Major oil producers are considering extending their efforts to curtail global petroleum supplies and raise crude prices, report Justin Scheck and Summer Said.

Major oil producers are considering extending their efforts to curtail global petroleum supplies and raise crude prices, report Justin Scheck and Summer Said.

In an interview Saudi Arabia’s energy minister, Khalid al-Falih said members of the Organization of the Petroleum Exporting Countries have “a strong willingness” to extend their production-cutting deal when they meet in May.

Mr. Falih said OPEC and external producers including Russia, which also agreed to the deal last November, have shown discipline in implementing the cuts.

But privately the Saudi’s have expressed displeasure with the level of commitment from other producers.

The kingdom has borne the brunt of the oil cartel’s 1.2 million barrel a day production cut. And recently the Saudi’s have been sending strong signals that they won’t keep cutting back oil output unless other big petroleum producers fully join in.

Wall Street Journal Energy Report, March 17, 2017.

That is a lengthy excerpt but it perfectly frames the problems OPEC labors under. And those are

•No enforcement mechanism

•Saudi therefore is always having to be the swing producer, i.e. the only OPEC member not cheating who has to cut back.

•And then there are the non-OPEC members like Russia that OPEC certainly cannot control.

This was the source of the final collapse in 1986 from $18 to $12. Saudi grew weary of being the only party to cut back and finally said, enough! The world was flooded with oil and the prices dropped accordingly.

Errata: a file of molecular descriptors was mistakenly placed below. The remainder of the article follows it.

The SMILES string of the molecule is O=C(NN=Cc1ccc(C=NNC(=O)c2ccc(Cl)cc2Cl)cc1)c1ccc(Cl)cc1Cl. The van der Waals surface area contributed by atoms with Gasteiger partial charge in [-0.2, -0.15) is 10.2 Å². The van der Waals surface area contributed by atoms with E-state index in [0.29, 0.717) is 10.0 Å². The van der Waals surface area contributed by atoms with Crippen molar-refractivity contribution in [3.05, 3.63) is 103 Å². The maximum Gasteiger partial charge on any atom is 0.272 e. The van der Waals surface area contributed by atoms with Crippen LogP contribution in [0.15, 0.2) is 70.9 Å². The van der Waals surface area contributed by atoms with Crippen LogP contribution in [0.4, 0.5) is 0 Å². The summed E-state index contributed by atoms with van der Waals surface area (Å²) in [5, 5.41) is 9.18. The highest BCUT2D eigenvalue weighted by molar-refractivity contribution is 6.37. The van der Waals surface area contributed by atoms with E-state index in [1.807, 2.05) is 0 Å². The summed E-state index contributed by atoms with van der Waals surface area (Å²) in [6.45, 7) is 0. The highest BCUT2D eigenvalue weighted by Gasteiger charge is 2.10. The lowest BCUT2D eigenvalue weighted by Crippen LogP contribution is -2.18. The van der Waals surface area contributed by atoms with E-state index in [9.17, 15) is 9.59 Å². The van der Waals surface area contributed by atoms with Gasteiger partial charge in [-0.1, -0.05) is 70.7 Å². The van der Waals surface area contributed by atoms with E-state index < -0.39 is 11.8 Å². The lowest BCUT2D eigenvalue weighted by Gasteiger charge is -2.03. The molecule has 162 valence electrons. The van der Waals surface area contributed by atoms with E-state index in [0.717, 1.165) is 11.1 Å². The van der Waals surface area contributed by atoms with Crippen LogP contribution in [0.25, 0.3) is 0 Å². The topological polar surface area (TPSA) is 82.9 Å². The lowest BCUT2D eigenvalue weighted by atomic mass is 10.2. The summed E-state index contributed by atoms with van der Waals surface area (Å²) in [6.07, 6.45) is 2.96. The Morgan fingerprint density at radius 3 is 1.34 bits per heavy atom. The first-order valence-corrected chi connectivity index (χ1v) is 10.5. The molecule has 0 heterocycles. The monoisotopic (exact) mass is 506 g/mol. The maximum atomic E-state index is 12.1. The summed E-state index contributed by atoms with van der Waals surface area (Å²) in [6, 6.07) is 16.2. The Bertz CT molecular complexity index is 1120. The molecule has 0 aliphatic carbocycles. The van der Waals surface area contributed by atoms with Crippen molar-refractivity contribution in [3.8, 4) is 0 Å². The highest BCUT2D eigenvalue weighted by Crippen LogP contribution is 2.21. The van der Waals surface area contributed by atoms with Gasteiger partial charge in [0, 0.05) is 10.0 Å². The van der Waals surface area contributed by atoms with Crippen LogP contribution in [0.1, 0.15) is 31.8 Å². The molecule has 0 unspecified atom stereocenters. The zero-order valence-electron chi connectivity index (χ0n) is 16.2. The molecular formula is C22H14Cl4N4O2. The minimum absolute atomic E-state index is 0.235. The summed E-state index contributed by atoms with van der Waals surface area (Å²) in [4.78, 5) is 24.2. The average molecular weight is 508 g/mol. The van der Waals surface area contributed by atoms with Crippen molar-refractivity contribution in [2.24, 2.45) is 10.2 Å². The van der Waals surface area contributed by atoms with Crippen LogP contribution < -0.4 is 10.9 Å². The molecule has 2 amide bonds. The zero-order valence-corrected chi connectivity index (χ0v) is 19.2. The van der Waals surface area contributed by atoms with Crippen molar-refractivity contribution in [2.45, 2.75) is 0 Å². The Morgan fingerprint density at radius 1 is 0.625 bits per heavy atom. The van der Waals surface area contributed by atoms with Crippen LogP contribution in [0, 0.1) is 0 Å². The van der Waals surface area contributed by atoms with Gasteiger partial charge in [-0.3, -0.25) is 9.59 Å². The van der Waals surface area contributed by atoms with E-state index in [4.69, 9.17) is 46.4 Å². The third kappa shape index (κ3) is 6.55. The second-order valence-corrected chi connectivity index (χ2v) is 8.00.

Prices for West Texas Intermediate Crude WTIC have not been able to surmount the $55 barrier. Amid reports of growing supplies, prices fell to $47. Then came the announcement Wednesday that no supplies were not as high as first thought. And by golly demand may be higher as well.

Really, does anyone know just how much oil is stored around the world or just how big demand is? The reality is that oil prices bounced at their uptrend line which is the $47 level. Heating oil and unleaded gasoline also followed suit advancing the last two days.

Natural gas has been subject to even more media coverage about excess supply. But it too has rallied from late February. Clearing $3.10 is necessary to get things going again.

Master Limited Partnerships which is in the pipeline business, also rallied this past week. Exxon Mobil remains in weak position. Halliburton has also corrected bouncing off its 125 day Moving Average.

We are now eight years out from the Financial Crisis of 2008. Memories of the crisis dim as more investors pile into Exchange Traded Funds. Both Jon Hussman and David Rosenberg have declared the markets to be in "over bought" territory. In fact the time of this bull market since 2009 exactly matches the duration of the 1920 bull market as of today, March 17. Other cycle deadlines occur into the month of April.

Two years ago Transports made a high and then retreated for 18 months. I mistakenly took that as a sign of a top, only to be proved wrong, very wrong, since last February. Transports have now dropped below their 50 day Moving Average of 9293. That bears watching as the Transports need to rally along with the Industrials to confirm a continuation of the rally.

I offer no apologies for my caution. Or as the saying goes, I would rather sell five months too soon than five days too late.

Follow Dennis at http://www.themarketperspective.com